Having a tiny, precious baby, while healing from birth is an extremely trying, yet incredibly rewarding, season of life. It’s filled with so much change, adaptation, intense emotions, new responsibilities, learning, love, and joy. Physical healing during the first several weeks after giving birth is a slow and gradual process. I had prepared for the postpartum period by preparing food and arranging for help, but I didn’t fully anticipate the extent of physical healing that takes place! I want to share some measures that worked well for me in aiding my body through the natural postpartum recovery process, and encourage other mamas to care for their bodies, so they can have their best health and take care of their little ones!
Although postpartum recovery was slower and more gradual than I expected, it was a smooth and uncomplicated process for me. I attribute most of this to the steps I took throughout pregnancy – eating whole & nutrient-dense foods, not eating in excess, exercising, engaging my deep core muscles, doing pelvic floor exercises, and taking certain supplements. Yes – the key to a smooth postpartum recovery is to take these healthy measures during your pregnancy! I’ll also delve into some things that worked well for me just in the postpartum period. While optimal nutrition is the cornerstone of our health, I’ll be focusing more on other measures to promote postpartum healing. I love working with women throughout pregnancy and after birth to customize a healthy and supportive eating plan for them!
Healing of the Birth Canal & Surrounding Areas
After vaginal birth, the birth canal and surround areas can be very delicate, sore, and sensitive. Physical rest is the most important measure we can take to help this area of our body heal.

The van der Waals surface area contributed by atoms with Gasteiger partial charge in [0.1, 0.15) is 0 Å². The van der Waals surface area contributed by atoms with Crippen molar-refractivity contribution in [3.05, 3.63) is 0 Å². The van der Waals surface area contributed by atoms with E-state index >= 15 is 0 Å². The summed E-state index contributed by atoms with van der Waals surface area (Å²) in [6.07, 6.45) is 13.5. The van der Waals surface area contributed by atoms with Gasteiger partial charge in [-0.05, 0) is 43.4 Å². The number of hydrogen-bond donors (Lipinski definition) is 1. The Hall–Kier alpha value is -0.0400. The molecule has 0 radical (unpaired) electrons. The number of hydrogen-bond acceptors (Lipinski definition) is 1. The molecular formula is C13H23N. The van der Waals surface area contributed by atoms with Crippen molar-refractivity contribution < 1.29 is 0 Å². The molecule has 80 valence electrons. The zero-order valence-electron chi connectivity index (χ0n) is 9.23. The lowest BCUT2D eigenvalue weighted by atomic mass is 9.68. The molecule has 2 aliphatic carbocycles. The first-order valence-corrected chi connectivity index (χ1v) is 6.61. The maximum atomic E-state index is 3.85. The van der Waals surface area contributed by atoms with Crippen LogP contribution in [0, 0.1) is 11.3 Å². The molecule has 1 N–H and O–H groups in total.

Postpartum bleeding (lochia) occurs for approximately the first four to six weeks after birth (in both vaginal and C-section births). This is a natural process of the uterus expelling its lining, and contracting to return to its pre-pregnancy size. I recommend using disposable absorbent underwear, along with maxi pads for the first week or so. Once the bleeding becomes lighter, comfortable large underwear with a maxi pad typically work well. It’s important to keep track of bleeding, and inform your doctor or midwife about the amount and pattern. A sudden increase in the amount of bleeding may indicate that you’ve physically exerted your body too much the day prior.
Healing of External Tissues
The external tissues surround the birth canal can be very sore and inflamed after vaginal birth. Soothing measures are highly recommended and can provide comfort. Peri bottles filled with plain water are a great way to rinse the area after using the bathroom, since wiping can be irritating for a few weeks. Another easy way to promote healing of the external tissue is to prepare maxi pads with witch hazel poured over top, re-wrapped, and then frozen in a bag. Witch hazel (Hamamelis virginiana) is an astringent and anti-inflammatory herb that can soothe and reduce inflammation in the external pelvic area after birth. You can also use witch hazel, along with other healing herbs, in the form of a spray – I recommend Earth Mama Herbal Perineal Spray. After a few weeks, Earth Mama Organic Perineal Balm would be appropriate.
A common symptom after giving birth is the development of new hemorrhoid(s), or worsening of pre-existing hemorrhoid(s). An inexpensive over-the-counter remedy – milk of magnesia – seems to work well in improving hemorrhoids. You can soak cotton rounds in milk of magnesia (put all together in a bag), and store in the refrigerator, and apply to the hemorrhoid(s) as needed.
Pelvic Floor Muscles
It’s important to perform pelvic floor exercises throughout pregnancy, so those muscles that control urination and defecation, among other things, maintain their ‘memory’ of how to contract and relax after they have been stretched during birth. If you’ve been doing pelvic floor exercises through your pregnancy, you should be able to continue them right after birth as well (maybe with a little more focus!).
There are three main ‘layers’ of pelvic floor muscles. A different type of exercise will engage each of the three layers. The most superficial layer controls the tightening and relaxing of the vaginal canal, the middle layer controls urination, and the deepest layer controls defecation. It’s important to consult with a physical therapist who specializes in pelvic floor therapy, who can give you instructions on how to perform these three distinct exercises.
Reshaping of the Abdomen